During the historic week of the 1916 Easter Rising hundreds of rebels, soldiers and civilians were injured and killed. Included in these casualties were a number of medical personnel who disregarded their own safety to help the wounded where they fell in the streets around Dublin.
Charles Hachette Hyland was a practising dentist living in Percy Place close to Mount Street in 1916. He was the eldest of five children and had attended Catholic University School on Leeson Street. He graduated from the Royal College of Surgeons Dental School in 1907. He married Kathleen Slyne of Slyne Couturiers, 71 Grafton Street. His father, also Charles, was the manager of the Gaiety Theatre.
Charles had been a successful student at the Incorporated Dental Hospital of Ireland, where he won senior prizes in Dental Mechanics and in Dental Surgery. He was one of the assistant staff of the Dental Hospital
..where his efficiency, modesty and courtesy gained the admiration and good will of all who were brought in contact with him.
- British Dental Journal 1916 pg.479
On Easter Monday the Irish Citizen Army took up strategic positions around Mount Street, Northumberland Road and Haddington Road. They fired upon soldiers who were returning to nearby Beggars Bush barracks after weekend manoeuvres, causing many casualties. Two days later, they opened fire on British reinforcements who had just arrived in Ireland. Many of the new arrivals were with the Sherwood Foresters regiment. The British suffered heavy casualties against the small number of well-positioned insurgents. With their home close to the fighting, Hyland had sent his wife, Kathleen, and their young son to safety in Blackrock but he remained to help the wounded.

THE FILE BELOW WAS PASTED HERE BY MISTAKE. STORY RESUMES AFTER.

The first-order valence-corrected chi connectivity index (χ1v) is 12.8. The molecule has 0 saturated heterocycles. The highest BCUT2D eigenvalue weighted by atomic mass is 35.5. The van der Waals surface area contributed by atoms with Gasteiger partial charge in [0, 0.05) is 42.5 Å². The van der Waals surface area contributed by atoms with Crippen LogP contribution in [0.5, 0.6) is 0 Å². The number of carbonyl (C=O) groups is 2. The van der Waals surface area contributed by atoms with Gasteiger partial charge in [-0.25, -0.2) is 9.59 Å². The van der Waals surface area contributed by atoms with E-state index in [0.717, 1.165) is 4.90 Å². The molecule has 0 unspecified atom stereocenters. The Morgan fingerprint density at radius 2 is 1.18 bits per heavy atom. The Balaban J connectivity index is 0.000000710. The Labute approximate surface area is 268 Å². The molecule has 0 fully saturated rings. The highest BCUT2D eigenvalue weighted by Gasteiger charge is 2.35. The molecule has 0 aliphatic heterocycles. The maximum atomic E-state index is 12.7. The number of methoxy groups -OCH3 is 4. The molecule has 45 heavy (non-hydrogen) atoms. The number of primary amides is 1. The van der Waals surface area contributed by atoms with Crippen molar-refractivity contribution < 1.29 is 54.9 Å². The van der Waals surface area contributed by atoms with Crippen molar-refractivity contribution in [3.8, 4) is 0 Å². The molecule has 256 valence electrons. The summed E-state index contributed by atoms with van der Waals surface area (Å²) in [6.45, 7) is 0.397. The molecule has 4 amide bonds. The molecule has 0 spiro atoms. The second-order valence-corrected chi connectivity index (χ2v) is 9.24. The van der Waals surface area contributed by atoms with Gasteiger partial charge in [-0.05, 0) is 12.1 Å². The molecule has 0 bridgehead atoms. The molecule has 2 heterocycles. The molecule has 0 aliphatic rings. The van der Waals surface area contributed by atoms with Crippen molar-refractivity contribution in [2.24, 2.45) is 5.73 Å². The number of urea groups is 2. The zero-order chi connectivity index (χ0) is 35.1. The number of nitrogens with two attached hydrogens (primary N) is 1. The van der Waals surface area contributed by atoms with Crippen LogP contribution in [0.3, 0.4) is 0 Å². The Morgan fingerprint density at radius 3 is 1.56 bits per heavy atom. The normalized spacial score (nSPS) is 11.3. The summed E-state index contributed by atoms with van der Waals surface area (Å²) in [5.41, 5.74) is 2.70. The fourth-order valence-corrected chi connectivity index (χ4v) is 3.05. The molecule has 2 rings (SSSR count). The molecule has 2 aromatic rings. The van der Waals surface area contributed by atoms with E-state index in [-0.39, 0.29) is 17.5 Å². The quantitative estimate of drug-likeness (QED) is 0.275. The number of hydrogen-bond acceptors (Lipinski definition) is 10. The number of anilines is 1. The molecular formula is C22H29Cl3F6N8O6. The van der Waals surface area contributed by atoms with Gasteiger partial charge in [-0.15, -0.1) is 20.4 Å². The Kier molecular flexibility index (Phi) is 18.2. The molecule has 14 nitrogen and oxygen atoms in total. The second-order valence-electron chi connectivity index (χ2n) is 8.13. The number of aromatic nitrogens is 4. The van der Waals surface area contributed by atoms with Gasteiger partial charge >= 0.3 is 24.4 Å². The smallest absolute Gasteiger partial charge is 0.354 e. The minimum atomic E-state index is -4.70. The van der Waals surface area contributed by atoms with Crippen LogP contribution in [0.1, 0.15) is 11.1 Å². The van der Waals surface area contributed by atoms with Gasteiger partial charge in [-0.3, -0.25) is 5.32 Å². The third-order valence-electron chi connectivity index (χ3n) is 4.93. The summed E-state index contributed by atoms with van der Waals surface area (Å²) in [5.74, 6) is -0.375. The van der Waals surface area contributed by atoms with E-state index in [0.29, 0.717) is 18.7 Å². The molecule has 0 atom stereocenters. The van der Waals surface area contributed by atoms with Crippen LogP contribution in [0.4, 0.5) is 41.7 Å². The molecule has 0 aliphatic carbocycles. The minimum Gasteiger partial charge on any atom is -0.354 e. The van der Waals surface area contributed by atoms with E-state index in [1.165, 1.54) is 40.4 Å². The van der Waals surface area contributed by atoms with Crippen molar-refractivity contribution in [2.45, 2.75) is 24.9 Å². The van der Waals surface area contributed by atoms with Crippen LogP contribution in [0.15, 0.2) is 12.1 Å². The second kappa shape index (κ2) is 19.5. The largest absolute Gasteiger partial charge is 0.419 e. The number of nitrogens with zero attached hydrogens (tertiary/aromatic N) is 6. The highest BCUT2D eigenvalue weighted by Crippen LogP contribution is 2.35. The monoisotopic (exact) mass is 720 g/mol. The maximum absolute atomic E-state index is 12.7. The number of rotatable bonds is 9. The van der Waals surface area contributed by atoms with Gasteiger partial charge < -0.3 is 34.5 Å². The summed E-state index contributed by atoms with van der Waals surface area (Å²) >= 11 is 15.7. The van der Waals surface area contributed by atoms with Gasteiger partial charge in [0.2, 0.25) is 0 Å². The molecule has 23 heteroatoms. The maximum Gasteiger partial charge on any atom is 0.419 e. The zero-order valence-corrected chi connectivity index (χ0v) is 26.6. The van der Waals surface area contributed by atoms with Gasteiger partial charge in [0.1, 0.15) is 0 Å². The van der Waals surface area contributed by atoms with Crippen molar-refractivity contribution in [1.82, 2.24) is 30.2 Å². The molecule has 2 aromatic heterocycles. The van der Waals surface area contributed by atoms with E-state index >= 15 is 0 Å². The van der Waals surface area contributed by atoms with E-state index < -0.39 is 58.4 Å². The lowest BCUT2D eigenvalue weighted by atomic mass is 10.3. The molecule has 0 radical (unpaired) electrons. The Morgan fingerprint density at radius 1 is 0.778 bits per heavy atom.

Nurses in the residence at 97 Lower Mount Street attached to nearby Sir Patrick Dun’s Hospital witnessed the fighting. The matron of the hospital said that the nurses ‘could see the soldiers falling and they felt they must go out and try to rescue them.’ During brief ceasefires, Hyland donned his white coat and joined the nurses and other staff from Sir Patrick Dun’s Hospital as they tried to help the wounded soldiers. They used quilts as stretchers and, at one stage, Hyland enlisted the help of a young man with a cart to transport injured men to the hospital.
He [Hyland] worked gallantly for several hours, rendered valuable aid to the wounded men and assisted the unfortunate victims of the battle into a place of safety.
- Sinn Féin Rebellion Handbook Easter 1916 Irish Times, 1917 pg.266
On Thursday, 27 April, Charles Hachette Hyland was shot dead on Percy Place. He was one of several civilians killed during the battle at Mount Street Bridge.
Apart from Charles’ signature in the RCSI Roll of Licentiates no other material evidence of Charles existed in our collections. As he was one of the surgeons to feature in the College’s 1916 commemorative exhibition Surgeons & Insurgents: RCSI and the Easter Rising, a call was put out through social media to try and locate any relatives who may be able to put a face to the name. The week the exhibition was being installed we received an email from a relative in London who had some photo of Charles and his wife, Kathleen. These were couriered over and put on display beside Charles’ feature panel in the exhibition. By letting people gaze on Charles’s face it briefly brought him back to life 100 years after his life had ended so abruptly.